An interesting actor to say the least.
I remember him well as Mr Perrin in ‘Mr Perrin and Mr Traill’ and also in ‘A Matter of Life and Death’ which when his character was down on earth was photographed in that dazzling Technicolor of the time.
See Below – Marius Goring and David Niven.
Because of his suave, continental looks, Goring was often assumed to be foreign, but was born in Newport, Isle of Wight, in 1912. His father was a doctor and criminologist who died the 1918 flu epidemic, when Marius was six; his mother, the former Katie MacDonald, was a pianist who had studied with Clara Schumann. Educated at Cambridge and at the universities of Frankfurt, Munich, Vienna and Paris, Goring determined on a stage career while in his early teens – he first appeared on stage in a Cambridge production at 13 – and studied under Harcourt Williams and at the Old Vic dramatic school from 1929 to 1932.
He made his professional debut in 1927, and toured the continent playing classical roles – he was fluent in both French and German. In 1932 he joined the Old Vic, stage-managing two seasons and playing both Romeo and Macbeth among other roles in 1932-34. He made his film debut in Thornton Freeland’s The Amateur Gentleman (1935), the screenplay of which was co- written by Clemence Dane, and the following year Goring had a great personal success in the West End production of Dane’s play The Happy Hypocrite with a performance Michael Powell was later to describe as “stunning”.
While at Cambridge Goring acted in plays, as he did while studying at two German universities and at the Sorbonne. He returned to England as an apprentice at the Old Vic. When the actor scheduled to play “Macbeth” broke his ankle and the understudy, who was Alastair Sim, lost his voice, Marius acted the leading role for three performances at age twenty.
He was seen in Rembrandt (1936), The Spy in Black (1939), and Pastor Hall (1940) with Nova Pilbeam before making his reputation with English movie audiences in The Case of the Frightened Lady (1940), which had been a hit for him on stage.
Despite the success he had achieved at a relatively early age and the high expectations his colleagues had for him, Marius Goring was devastated when impresario Binky Beaumont replaced him during tryouts of a play that starred Diana Wynyard. “I got the sack while we were playing in Manchester,” he remembers. “I came very close to jumping out of my hotel window. When I got back to London Larry Olivier asked if I’d like to take over for him in a part he was tiring of. Like an idiot, I refused, thinking my career was over. To a serious young actor, one’s career is one’s life.”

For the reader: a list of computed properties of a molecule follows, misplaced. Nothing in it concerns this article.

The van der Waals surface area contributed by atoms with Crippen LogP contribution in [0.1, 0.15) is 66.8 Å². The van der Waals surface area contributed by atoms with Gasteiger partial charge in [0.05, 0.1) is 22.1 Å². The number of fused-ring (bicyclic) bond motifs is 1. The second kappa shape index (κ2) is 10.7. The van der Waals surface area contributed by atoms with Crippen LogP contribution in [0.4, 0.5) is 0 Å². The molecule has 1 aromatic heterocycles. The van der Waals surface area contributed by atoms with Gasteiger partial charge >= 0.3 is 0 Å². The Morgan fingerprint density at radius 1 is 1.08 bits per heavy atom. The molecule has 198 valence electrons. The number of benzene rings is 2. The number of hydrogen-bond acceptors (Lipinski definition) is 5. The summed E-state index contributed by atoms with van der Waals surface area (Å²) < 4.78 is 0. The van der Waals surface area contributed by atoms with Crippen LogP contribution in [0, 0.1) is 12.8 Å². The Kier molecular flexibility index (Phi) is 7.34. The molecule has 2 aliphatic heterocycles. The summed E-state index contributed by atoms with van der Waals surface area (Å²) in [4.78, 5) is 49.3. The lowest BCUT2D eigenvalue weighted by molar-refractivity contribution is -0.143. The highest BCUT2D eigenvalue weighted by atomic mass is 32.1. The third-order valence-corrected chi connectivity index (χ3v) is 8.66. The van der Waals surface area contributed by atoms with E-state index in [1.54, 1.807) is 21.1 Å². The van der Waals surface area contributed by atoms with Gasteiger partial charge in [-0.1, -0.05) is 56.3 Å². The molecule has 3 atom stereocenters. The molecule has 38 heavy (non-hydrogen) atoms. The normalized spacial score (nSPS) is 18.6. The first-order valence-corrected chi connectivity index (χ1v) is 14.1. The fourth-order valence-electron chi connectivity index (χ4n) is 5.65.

His proficiency in “high German” was put to good use as a member of British Intelligence playing Adolf Hitler on a popular radio series heard throughout the British Isles.
Even after the international acclaim he received for his work in the picture The Red Shoes (1948), he continued to consider himself essentially as a stage actor. The exceptionally versatile actor has since then appeared in Take My Life (1947) with Greta Gynt, Mr. Perrin and Mr. Traill (1948) with David Farrar, Pandora and the Flying Dutchman (1951), The Magic Box (1951), The Barefoot Contessa (1954), Son of Robin Hood (1958) with Jack Lambert, The Treasure of San Teresa (1959) with Dawn Addams, Exodus (1960), First Love (1970), Holocaust (1977), and La Petite Fille en Velours Bleu (1978).
In 1941 he married Lucie Mannheim, the German-born actress who was seen in The Thirty-Nine Steps (1935), So Little Time (1953), and Bunny Lake Is Missing (1965). Marius considers their appearances on stage together, playing in both English and German, to be the high points of his career. She died in 1976.
Goring met his present wife, producer Prudence FitzGerald, when she chose him from his photo in a casting directory for a part on a television show. They share a seventeenth-century house in London’s Hampton Court that looks out onto a royal park.
He is seen frequently on British television and works almost constantly on the stage in England. The Winslow Boy, starring Marius Goring, was very well received throughout the tour of the United Kingdom in 1984. But his recent work is almost unknown in the United States, where he never became the name that he is in the United Kingdom. He played Germans so frequently and convincingly, many American moviegoers were confused as to his nationality. Since he has made only a few Broadway appearances and has never made a picture in Hollywood, he has not had the personal publicity a foreign character actor of his standing would receive in the American press.